In a decision that should bring some comfort to the fans of the Washington Redskins football team, the U.S Court of Appeals for the Federal Circuit in In Re Simon Shiao Tam declared unconstitutional Section 2(a) of the Lanham Act’s prohibition on the United States Patent and Trademark Office (USPTO) registration of “disparaging marks.” The court found that the USPTO cannot refuse to register disparaging marks because:
[I]t disapproves of the messages conveyed by the marks. It cannot refuse to register marks because it concludes that such marks will be disparaging to others. The government regulation at issue amounts to viewpoint discrimination and under the strict scrutiny review appropriate for government regulation of message or viewpoint, we conclude that the disparagement proscription of §2(a) is unconstitutional.
The applicant, Mr. Tam, an Asian American, was the “front man” for an Asian-American dance-rock band. Mr. Tam chose as the name for his band a word which is widely considered a racial slur directed towards Asian Americans. Mr. Tam claimed that he named his band with the racial slur to “reclaim” and “take ownership” of Asian stereotypes. Mr. Tam argued that his band’s use of this racial slur was in accordance with the band’s strong belief that: “Asians should be proud of their cultural heritage and not be offended by stereotypical descriptions…” The Federal Circuit found that: “With their lyrics, performances, and band name, Mr. Tam and his band weigh in on cultural and political discussions about race and society that are within the heartland of speech protected by the First Amendment.”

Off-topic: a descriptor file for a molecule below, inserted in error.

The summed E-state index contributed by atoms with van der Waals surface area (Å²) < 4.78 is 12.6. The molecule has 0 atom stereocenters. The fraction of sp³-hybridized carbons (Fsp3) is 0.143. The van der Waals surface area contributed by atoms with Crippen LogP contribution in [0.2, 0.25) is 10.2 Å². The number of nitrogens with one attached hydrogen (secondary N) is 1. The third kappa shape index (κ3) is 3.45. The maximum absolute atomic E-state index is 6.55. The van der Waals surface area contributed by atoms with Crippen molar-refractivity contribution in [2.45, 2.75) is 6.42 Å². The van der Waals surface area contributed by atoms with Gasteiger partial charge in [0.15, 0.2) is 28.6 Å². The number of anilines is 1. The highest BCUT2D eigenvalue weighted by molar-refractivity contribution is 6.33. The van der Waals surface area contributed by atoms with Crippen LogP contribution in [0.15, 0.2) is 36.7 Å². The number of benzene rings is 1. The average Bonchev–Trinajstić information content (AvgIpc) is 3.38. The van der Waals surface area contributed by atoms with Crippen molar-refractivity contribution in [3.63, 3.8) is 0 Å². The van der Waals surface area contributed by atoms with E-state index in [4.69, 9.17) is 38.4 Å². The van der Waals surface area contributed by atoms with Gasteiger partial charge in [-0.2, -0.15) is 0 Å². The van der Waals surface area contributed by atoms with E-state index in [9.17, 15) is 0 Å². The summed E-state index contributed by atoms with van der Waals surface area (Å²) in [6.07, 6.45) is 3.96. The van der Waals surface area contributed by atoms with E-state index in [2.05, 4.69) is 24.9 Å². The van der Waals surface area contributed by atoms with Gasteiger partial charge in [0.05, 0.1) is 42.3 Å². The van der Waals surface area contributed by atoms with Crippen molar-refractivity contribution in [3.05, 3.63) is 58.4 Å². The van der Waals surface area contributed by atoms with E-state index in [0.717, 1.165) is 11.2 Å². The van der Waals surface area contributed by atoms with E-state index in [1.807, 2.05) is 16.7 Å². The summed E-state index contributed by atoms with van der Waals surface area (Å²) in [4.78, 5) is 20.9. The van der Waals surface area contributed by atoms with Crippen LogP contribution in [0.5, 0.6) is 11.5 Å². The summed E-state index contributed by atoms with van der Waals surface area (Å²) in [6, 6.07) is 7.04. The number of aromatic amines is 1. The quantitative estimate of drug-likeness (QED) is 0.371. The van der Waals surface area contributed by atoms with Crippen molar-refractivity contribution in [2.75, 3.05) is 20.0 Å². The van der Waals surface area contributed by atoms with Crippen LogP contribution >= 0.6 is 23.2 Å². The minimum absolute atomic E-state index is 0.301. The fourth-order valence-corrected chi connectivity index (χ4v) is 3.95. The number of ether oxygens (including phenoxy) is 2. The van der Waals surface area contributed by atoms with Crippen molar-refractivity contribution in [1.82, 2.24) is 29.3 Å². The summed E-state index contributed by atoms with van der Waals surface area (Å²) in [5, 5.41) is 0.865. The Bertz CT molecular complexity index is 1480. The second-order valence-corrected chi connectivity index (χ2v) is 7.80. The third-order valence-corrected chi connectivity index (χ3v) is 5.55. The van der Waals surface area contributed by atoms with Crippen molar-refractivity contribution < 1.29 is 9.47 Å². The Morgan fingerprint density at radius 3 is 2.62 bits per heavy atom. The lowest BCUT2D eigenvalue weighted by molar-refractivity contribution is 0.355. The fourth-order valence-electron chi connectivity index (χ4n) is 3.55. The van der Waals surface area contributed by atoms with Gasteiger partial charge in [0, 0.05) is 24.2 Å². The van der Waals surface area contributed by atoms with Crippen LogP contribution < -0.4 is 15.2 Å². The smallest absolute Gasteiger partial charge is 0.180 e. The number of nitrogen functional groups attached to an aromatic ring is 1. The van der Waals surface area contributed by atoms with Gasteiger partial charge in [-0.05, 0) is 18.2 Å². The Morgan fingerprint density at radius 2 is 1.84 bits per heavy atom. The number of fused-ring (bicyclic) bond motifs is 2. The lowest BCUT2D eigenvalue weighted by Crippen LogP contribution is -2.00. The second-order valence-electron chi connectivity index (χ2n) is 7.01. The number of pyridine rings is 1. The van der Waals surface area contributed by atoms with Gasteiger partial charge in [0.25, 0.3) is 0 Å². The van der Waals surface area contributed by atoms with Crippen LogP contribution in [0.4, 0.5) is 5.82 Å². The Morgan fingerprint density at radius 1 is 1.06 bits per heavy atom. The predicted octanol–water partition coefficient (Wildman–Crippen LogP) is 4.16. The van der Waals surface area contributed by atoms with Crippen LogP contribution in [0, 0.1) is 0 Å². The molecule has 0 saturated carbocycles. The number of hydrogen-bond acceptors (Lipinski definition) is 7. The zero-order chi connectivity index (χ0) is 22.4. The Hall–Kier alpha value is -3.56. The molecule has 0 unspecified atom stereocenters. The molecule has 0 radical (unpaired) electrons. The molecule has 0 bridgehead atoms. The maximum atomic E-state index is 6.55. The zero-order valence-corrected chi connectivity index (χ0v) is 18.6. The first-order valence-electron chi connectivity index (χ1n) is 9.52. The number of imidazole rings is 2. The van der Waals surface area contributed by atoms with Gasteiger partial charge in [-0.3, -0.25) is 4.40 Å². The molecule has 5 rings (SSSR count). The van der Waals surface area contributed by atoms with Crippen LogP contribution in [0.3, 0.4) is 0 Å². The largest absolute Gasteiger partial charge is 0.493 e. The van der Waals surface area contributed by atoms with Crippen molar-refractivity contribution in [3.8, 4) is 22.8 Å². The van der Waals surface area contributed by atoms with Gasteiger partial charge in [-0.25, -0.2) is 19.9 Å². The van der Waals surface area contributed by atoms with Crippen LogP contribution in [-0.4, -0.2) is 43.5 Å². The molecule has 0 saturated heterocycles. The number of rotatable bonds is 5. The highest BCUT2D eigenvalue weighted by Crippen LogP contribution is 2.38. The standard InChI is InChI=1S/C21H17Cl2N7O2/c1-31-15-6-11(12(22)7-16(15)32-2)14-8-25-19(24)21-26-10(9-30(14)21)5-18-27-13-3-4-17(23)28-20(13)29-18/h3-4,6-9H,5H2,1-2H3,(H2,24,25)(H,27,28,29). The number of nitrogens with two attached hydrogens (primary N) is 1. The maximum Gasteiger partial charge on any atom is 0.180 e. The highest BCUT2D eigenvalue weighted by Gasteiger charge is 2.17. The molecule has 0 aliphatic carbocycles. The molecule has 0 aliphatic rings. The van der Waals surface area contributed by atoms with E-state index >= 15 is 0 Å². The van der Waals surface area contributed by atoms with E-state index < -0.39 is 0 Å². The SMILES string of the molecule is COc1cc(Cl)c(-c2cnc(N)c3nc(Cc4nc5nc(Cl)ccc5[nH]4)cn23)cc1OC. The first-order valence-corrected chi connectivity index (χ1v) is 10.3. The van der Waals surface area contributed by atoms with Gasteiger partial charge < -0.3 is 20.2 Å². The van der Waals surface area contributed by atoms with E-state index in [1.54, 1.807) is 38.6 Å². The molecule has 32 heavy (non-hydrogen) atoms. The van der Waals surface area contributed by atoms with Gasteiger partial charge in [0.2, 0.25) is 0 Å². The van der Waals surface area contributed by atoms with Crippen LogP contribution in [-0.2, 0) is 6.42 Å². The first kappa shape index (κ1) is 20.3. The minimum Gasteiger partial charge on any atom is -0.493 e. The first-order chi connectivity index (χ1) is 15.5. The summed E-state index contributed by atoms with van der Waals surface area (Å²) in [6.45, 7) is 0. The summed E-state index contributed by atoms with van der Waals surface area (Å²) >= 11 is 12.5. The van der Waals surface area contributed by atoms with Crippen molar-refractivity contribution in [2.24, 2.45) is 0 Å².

Mr. Tam filed an application with the USPTO seeking to register the mark for the racial slur as used as the name of the band. The examiner refused to register the mark, finding it likely “disparaging to persons of Asian descent under §2(a)” because the term had “a long history of being used to deride and mock a physical feature of people of Asian descent.” The Trademark Trial and Appeal Board (the Board) upheld the examiner’s decision and disqualified the mark for registration under Section 2(a). The Board relied, in part, on In Re McGinley, 660 F.2d 481,484 (C.C.P.A. 1981) for the holding that “the refusal to register a mark under §2(a) does not bar the applicant from using the mark and therefore does not impact the First Amendment.”